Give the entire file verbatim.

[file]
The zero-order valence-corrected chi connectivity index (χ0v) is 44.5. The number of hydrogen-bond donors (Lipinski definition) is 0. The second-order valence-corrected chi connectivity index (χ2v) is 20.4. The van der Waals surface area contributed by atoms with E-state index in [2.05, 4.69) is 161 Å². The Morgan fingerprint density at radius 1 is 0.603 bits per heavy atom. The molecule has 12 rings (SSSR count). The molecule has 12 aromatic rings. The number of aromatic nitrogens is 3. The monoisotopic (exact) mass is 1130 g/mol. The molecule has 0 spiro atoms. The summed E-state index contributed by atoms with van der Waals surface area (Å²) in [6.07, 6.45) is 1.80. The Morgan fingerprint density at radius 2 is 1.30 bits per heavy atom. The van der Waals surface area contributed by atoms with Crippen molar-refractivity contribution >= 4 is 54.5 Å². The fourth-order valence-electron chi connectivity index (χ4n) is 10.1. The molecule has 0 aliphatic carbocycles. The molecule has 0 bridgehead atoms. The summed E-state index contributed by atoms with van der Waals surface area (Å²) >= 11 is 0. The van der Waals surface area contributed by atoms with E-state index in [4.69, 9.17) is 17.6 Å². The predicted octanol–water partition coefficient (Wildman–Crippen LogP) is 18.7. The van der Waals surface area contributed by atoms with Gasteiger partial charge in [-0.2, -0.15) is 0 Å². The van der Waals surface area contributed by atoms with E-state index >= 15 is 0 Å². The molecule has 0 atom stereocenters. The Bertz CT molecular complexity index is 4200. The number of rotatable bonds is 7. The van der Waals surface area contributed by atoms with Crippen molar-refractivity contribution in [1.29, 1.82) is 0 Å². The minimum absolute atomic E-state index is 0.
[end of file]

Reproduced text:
The zero-order valence-corrected chi connectivity index (χ0v) is 44.5. The number of hydrogen-bond donors (Lipinski definition) is 0. The second-order valence-corrected chi connectivity index (χ2v) is 20.4. The van der Waals surface area contributed by atoms with E-state index in [2.05, 4.69) is 161 Å². The Morgan fingerprint density at radius 1 is 0.603 bits per heavy atom. The molecule has 12 rings (SSSR count). The molecule has 12 aromatic rings. The number of aromatic nitrogens is 3. The monoisotopic (exact) mass is 1130 g/mol. The molecule has 0 spiro atoms. The summed E-state index contributed by atoms with van der Waals surface area (Å²) in [6.07, 6.45) is 1.80. The Morgan fingerprint density at radius 2 is 1.30 bits per heavy atom. The van der Waals surface area contributed by atoms with Crippen molar-refractivity contribution >= 4 is 54.5 Å². The fourth-order valence-electron chi connectivity index (χ4n) is 10.1. The molecule has 0 aliphatic carbocycles. The molecule has 0 bridgehead atoms. The summed E-state index contributed by atoms with van der Waals surface area (Å²) >= 11 is 0. The van der Waals surface area contributed by atoms with E-state index in [4.69, 9.17) is 17.6 Å². The predicted octanol–water partition coefficient (Wildman–Crippen LogP) is 18.7. The van der Waals surface area contributed by atoms with Gasteiger partial charge in [-0.2, -0.15) is 0 Å². The van der Waals surface area contributed by atoms with E-state index >= 15 is 0 Å². The molecule has 0 atom stereocenters. The Bertz CT molecular complexity index is 4200. The number of rotatable bonds is 7. The van der Waals surface area contributed by atoms with Crippen molar-refractivity contribution in [1.29, 1.82) is 0 Å². The minimum absolute atomic E-state index is 0.